AAAAAAAAAAAAAAAAAAAAAAAAAAAAAAAAAAAAAAAAAAA.
  10. 1 point
    I agree. That's why my response on the neuro kits was "If the Medivends have mannitol, I'm not sure why Neuro-kits would be necessary." If Medical vendors already have mannitol pills in them, I am unsure why those kits are necessary.
  11. 1 point
    I will admit, as someone who plays a great deal of MedChem even recently, the changes have got me up and breaking out the closet chems to push atropine and oculine out for Medbay. Definitely more stressful but feels more rewarding as well.
  12. 1 point
  13. 1 point
    Ha! I was the detective that shift! Excellent work! HONK.
  14. 1 point
    We're not interested in peoples general feelings or votes over a few days of a system that's a work in progress. We want feedback and discussion about the specifics of the changes. Not a poll that indicates how people feel.
  15. 1 point
    Alright so let me be more explicit in this and pitch it to you in a way that maintainers are more likely to accept, because it's not a straight buff: Here's what we had on Oracle. https://github.com/OracleStation/OracleStation/blob/2528945aad61c2892652a98da422aba2c562d2d1/code/game/objects/items/miscellaneous.dm#L23-L46 It was a box they spawned with. When they used the box in-hands, it gave them the option of: .38 Mars Special Revolver .45 Enforcer Semi Automatic Pistol Aegis SG7 Laser Gun Once they made their selection, the box disappeared and the item was left in their hands. This actually gave a little bit of personalization and options to blueshields, and it also made it so an antag wasn't always sure what the BS had if they wanted to go after command. Nice little mind game. I think you could do the same sort of deal, except add some sort of BS Krav Maga gloves to the list.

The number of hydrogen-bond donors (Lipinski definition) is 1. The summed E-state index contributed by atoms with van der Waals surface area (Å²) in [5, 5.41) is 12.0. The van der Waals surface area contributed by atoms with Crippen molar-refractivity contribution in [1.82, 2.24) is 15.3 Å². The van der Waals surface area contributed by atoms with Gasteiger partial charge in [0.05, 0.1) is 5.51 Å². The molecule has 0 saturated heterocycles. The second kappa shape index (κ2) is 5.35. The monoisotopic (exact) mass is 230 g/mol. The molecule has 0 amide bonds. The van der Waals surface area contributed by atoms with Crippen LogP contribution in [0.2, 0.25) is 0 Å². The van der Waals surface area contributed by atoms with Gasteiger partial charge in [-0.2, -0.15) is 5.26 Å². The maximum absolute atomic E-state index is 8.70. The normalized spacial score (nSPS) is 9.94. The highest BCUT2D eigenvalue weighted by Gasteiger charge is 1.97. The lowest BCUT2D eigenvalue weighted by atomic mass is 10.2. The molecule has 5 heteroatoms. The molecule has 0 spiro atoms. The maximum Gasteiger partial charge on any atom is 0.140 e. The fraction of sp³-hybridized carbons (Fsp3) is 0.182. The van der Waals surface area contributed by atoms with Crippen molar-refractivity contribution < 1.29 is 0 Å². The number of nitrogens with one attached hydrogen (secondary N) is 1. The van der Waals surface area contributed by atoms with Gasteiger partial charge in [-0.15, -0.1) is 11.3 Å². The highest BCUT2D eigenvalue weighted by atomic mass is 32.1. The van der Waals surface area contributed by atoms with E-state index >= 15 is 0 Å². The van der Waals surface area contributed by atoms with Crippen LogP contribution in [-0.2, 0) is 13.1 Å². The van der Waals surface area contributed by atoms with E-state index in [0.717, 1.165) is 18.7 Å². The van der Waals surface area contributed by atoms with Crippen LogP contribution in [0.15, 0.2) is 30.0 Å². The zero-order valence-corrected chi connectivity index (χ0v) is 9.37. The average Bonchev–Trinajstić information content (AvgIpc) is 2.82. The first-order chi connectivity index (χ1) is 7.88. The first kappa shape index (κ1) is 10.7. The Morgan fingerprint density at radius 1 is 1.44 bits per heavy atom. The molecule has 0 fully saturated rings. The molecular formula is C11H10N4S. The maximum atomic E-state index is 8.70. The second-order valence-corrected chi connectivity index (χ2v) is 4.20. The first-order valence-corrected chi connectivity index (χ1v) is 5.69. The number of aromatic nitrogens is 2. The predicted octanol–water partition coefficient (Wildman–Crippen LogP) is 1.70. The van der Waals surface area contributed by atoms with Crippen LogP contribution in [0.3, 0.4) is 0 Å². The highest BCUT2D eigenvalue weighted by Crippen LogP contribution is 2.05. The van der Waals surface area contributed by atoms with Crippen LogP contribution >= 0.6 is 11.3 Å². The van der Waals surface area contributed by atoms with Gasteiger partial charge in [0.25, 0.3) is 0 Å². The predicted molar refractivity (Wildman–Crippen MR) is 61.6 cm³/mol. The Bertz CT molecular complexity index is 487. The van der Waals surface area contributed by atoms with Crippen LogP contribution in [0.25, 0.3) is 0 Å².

16. 1 point
    You have to give your players some credit. That other post regarding the PR merge speaks volumes to how the majority feels, yet it seems as though you simply do not care. And now here, when you're the one asking for people to discuss it, you seem to be dismissing genuine criticisms as "sarcasm and passive aggression". If I didn't know any better I'd say you were high on power and ignoring us all in favor of backers. All for the money, as it were. But I do know better, and I've seen better from all the staff on these forums. It does seem we're all on edge, as this is a contentious issue for all of us; players and staff alike. We need to be able to break bread and have a genuine discussion on how the community feels, and what the community wants. And don't be surprised when people get emotional about it. This game provides for some genuinely amazing experiences. So when an update may well result in more players spending whole rounds dead, it's easy to understand why people are upset. I'm not going to say there is a perfect solution, as a perfect solution for anything is an impossibility. But one thing that can majorly improve the standings here is opening up to much more community feedback. More polls, more threads like this one, more effort to stay in touch with the player base.
  17. 1 point